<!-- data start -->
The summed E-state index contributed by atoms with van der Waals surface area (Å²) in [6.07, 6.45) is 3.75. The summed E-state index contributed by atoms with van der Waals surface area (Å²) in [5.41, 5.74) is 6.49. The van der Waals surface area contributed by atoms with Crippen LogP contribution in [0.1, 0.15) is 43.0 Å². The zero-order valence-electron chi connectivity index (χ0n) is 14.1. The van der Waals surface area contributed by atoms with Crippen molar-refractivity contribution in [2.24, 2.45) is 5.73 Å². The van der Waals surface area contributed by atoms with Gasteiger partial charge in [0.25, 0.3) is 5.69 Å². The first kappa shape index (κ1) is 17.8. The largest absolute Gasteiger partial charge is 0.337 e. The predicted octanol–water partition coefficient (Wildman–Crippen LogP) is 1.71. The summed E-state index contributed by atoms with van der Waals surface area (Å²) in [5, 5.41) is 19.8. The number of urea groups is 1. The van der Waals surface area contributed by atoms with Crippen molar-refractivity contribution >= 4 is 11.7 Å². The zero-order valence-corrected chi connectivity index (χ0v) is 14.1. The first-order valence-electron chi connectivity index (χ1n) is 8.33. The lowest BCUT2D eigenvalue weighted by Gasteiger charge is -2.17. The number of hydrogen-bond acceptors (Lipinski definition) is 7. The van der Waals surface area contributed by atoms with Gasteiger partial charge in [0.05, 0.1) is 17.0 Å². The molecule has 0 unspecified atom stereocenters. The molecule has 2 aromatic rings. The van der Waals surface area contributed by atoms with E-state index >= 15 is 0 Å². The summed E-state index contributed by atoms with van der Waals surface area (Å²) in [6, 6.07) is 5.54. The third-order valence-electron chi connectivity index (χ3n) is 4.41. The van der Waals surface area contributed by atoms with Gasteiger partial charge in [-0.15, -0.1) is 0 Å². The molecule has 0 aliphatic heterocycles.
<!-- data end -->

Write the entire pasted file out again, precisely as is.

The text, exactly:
The summed E-state index contributed by atoms with van der Waals surface area (Å²) in [6.07, 6.45) is 3.75. The summed E-state index contributed by atoms with van der Waals surface area (Å²) in [5.41, 5.74) is 6.49. The van der Waals surface area contributed by atoms with Crippen LogP contribution in [0.1, 0.15) is 43.0 Å². The zero-order valence-electron chi connectivity index (χ0n) is 14.1. The van der Waals surface area contributed by atoms with Crippen molar-refractivity contribution in [2.24, 2.45) is 5.73 Å². The van der Waals surface area contributed by atoms with Gasteiger partial charge in [0.25, 0.3) is 5.69 Å². The first kappa shape index (κ1) is 17.8. The largest absolute Gasteiger partial charge is 0.337 e. The predicted octanol–water partition coefficient (Wildman–Crippen LogP) is 1.71. The summed E-state index contributed by atoms with van der Waals surface area (Å²) in [5, 5.41) is 19.8. The number of urea groups is 1. The van der Waals surface area contributed by atoms with Crippen molar-refractivity contribution >= 4 is 11.7 Å². The zero-order valence-corrected chi connectivity index (χ0v) is 14.1. The first-order valence-electron chi connectivity index (χ1n) is 8.33. The lowest BCUT2D eigenvalue weighted by Gasteiger charge is -2.17. The number of hydrogen-bond acceptors (Lipinski definition) is 7. The van der Waals surface area contributed by atoms with Gasteiger partial charge in [0.05, 0.1) is 17.0 Å². The molecule has 0 unspecified atom stereocenters. The molecule has 2 aromatic rings. The van der Waals surface area contributed by atoms with E-state index >= 15 is 0 Å². The summed E-state index contributed by atoms with van der Waals surface area (Å²) in [6, 6.07) is 5.54. The third-order valence-electron chi connectivity index (χ3n) is 4.41. The van der Waals surface area contributed by atoms with Gasteiger partial charge in [-0.15, -0.1) is 0 Å². The molecule has 0 aliphatic heterocycles.